Sept. 28 (Bloomberg) — Discussions between European, Dutch and Belgian officials on the future of Fortis, Belgium’s largest financial-services firm, carried into the evening as they sought a “solution” for the beleaguered bank.
Dutch central bank chief Nout Wellink and Finance Minister Wouter Bos went to Brussels for talks with the Belgian government and regulators. European Central Bank President Jean-Claude Trichet met with Belgian Prime Minister Yves Leterme and Finance Minister Didier Reynders today.
Fortis fell a record 20 percent in Brussels trading two days ago on concern the firm would struggle to raise the 8.3 billion euros ($12.1 billion) it’s seeking to bolster reserves. The bank said Sept. 26 its financial position is “solid,” and replaced interim Chief Executive Officer Herman Verwilst with Filip Dierckx, who heads the banking unit. Managers and government officials are considering a possible sale of part or all of the bank, the Wall Street Journal reported, citing unidentified people familiar with the situation.
“Fortis failed to restore confidence on its own and that can only be done now with the help of the regulatory institutions or rivals,” said Corne van Zeijl, a senior portfolio manager at SNS Asset Management in Den Bosch, the Netherlands, who oversees about $1.1 billion, including Fortis shares.
Fortis has fallen 71 percent this year in Brussels, the second-worst performance among the 69 companies on the Bloomberg Europe Banks and Financial Services Index, cutting the lender’s market capitalization to 12.2 billion euros ($17.8 billion).
ABN Amro Purchase
The bank, based in Brussels and Amsterdam, needs more capital after spending 24.2 billion euros on ABN Amro Holding NV assets last year, just as the U.S. subprime-mortgage market started to collapse. Fortis has about 5.2 million retail customers, employs about 85,000 people and operates 2,500 retail branches.
A “temporary” nationalization of Fortis is becoming more likely as takeover talks with possible buyers aren’t proceeding smoothly, newspaper De Tijd reported, without citing anyone. Fortis management was still holding talks with ING Groep NV and BNP Paribas SA today, De Tijd said, though the price on the table is said to be too low for Fortis and the government.
Het Financieele Dagblad said today on its Web site, citing unidentified people, that ING had dropped out as a possible buyer of either Fortis’s Dutch business or the company as a whole.
Whatever the outcome of the talks, the result must be “a solution that respects European legislation,” said Peter Poulussen, a spokesman for Leterme. There will be further meetings with “all actors involved,” he said.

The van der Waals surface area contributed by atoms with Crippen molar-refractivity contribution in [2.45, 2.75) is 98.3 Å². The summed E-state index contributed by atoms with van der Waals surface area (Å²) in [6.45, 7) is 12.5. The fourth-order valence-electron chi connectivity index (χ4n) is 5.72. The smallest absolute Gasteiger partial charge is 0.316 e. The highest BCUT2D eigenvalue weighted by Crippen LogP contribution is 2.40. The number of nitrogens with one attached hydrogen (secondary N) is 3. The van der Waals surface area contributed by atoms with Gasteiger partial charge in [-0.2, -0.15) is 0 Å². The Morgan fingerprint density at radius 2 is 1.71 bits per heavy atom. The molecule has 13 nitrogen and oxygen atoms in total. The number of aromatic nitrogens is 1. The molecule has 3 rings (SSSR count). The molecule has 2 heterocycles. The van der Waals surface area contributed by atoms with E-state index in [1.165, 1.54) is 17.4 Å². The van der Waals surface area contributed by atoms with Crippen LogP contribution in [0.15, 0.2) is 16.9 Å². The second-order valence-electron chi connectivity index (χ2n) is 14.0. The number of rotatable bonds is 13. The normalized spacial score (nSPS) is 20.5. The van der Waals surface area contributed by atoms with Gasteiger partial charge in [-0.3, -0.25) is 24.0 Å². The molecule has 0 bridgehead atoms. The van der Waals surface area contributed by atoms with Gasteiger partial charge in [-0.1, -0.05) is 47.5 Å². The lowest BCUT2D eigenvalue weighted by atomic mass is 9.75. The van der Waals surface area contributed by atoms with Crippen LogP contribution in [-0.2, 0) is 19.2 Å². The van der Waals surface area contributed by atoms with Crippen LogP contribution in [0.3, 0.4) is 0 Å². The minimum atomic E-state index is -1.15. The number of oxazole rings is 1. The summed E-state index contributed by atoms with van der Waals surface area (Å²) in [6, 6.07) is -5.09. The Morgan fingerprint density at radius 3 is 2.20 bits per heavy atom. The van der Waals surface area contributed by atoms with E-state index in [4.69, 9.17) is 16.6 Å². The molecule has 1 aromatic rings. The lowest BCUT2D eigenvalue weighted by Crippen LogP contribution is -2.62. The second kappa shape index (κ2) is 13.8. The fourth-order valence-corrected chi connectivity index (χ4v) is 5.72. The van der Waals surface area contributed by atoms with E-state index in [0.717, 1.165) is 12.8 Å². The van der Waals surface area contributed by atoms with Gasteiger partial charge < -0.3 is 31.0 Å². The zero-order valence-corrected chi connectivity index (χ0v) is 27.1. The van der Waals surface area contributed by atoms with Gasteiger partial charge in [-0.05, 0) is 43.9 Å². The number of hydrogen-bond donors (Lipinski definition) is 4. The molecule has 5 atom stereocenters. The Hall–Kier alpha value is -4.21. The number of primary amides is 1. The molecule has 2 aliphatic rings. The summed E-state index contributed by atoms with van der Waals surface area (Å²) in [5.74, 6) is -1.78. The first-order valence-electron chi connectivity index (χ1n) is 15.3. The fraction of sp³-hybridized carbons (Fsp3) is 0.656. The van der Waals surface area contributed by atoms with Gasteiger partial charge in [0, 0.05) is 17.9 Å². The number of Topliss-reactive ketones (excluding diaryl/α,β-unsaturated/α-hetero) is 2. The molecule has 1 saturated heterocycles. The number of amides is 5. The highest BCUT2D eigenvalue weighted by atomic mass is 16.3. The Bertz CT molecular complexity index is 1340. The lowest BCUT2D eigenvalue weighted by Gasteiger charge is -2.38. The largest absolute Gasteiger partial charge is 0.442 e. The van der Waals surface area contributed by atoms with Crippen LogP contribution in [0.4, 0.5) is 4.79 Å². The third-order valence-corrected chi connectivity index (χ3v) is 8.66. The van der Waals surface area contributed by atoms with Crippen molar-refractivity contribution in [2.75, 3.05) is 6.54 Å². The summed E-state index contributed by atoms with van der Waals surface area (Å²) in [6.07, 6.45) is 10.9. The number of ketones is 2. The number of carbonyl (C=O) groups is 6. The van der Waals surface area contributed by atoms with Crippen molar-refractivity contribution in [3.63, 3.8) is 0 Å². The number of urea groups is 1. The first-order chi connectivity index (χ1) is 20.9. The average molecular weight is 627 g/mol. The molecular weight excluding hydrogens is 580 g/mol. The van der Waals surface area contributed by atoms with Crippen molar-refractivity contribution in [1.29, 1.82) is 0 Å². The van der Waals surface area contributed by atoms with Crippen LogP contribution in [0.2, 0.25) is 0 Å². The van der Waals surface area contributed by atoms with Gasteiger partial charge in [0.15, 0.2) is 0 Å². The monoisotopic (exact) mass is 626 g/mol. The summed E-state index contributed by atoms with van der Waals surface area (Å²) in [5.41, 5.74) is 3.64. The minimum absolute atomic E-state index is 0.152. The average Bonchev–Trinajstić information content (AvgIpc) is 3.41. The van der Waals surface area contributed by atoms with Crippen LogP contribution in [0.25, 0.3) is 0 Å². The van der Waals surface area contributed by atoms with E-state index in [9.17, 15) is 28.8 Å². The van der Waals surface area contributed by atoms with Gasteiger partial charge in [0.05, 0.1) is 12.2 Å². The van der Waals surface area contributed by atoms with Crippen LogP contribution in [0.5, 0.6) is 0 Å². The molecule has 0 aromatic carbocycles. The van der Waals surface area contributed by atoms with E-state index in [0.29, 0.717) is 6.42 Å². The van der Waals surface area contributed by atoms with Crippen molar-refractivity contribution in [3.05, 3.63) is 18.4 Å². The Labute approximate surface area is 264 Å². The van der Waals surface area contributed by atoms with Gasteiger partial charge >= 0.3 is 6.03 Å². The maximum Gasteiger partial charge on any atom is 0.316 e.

Hein Lannoy, a spokesman for the Belgian financial regulator CBFA, said: “We are working on enhancing the confidence in the market of the Fortis share.”
Bradford & Bingley
Peter Jong, a spokesman for Amsterdam-based ING, and Jonathan Mullen, a spokesman for BNP Paribas in Paris, declined to comment. Wilfried Remans, a spokesman for Fortis, also declined to comment and referred to the company’s statements on Sept. 26.
The talks over Fortis are taking place as the U.K. government agreed to step in to protect Bradford & Bingley Plc depositors, stopping short of confirming reports that the nation’s biggest lender to landlords will be nationalized.
In the U.S., lawmakers said they made a breakthrough in talks on a $700 billion plan to revive the credit markets and expect to announce an agreement on legislation later today. The plan would let the Treasury begin purchasing distressed debt securities from financial companies affected by the record number of home foreclosures.
Fortis last week said it had earmarked for sale banking and insurance businesses that may be valued as high as 10 billion euros. The Belgian company said it won’t sell assets at fire-sale prices and doesn’t have an urgent need for funds.
The financial-services company said on June 26 scrapped a 1.4 billion-euro dividend and sold 1.5 billion euros of shares to investors, including Ping An Insurance (Group) Co.
Verwilst and Dierckx appeared together at an impromptu press conference in Brussels two days ago to reassure investors about the capital-raising plan.
Fortis has about 3 billion euros of bonds maturing this year and needs to refinance an additional 7 billion euros next year, said Ivan Lathouders, an analyst at Banque Degroof SA in Brussels, in a report last week.
Fortis, formed in the 1990 merger of the Dutch insurance company NV Amev, Belgian insurer AG Group and the Dutch bank VSB, said last week it had a funding base of more than 300 billion euros from sources including retail and private deposits and institutional investors.
The company reported a 49 percent decline in second-quarter profit on credit-related writedowns on Aug. 4.
The banking business’s core Tier I capital ratio, which measures a bank’s ability to absorb losses, was 7.4 percent at the end of June, compared with Fortis’s own target of 6 percent.
The company’s structured credit portfolio, which includes collateralized debt obligations and U.S. mortgage-backed securities, amounted to 41.7 billion euros at the end of June. Fortis said Aug. 4 the pretax impact of the credit market turmoil on its earnings was 918 million euros in the first half.
Belgian and Dutch regulators restricted short-selling in the shares and derivatives of financial companies for three months last week to curtail a market rout. The rules require investors betting on a decline in stock prices to arrange to borrow the shares before selling them. The Belgian and Dutch regulators also requested investors to refrain from lending the securities.
Last Updated: September 28, 2008 14:21 EDT
By Jurjen van de Pol and Martijn van der Starre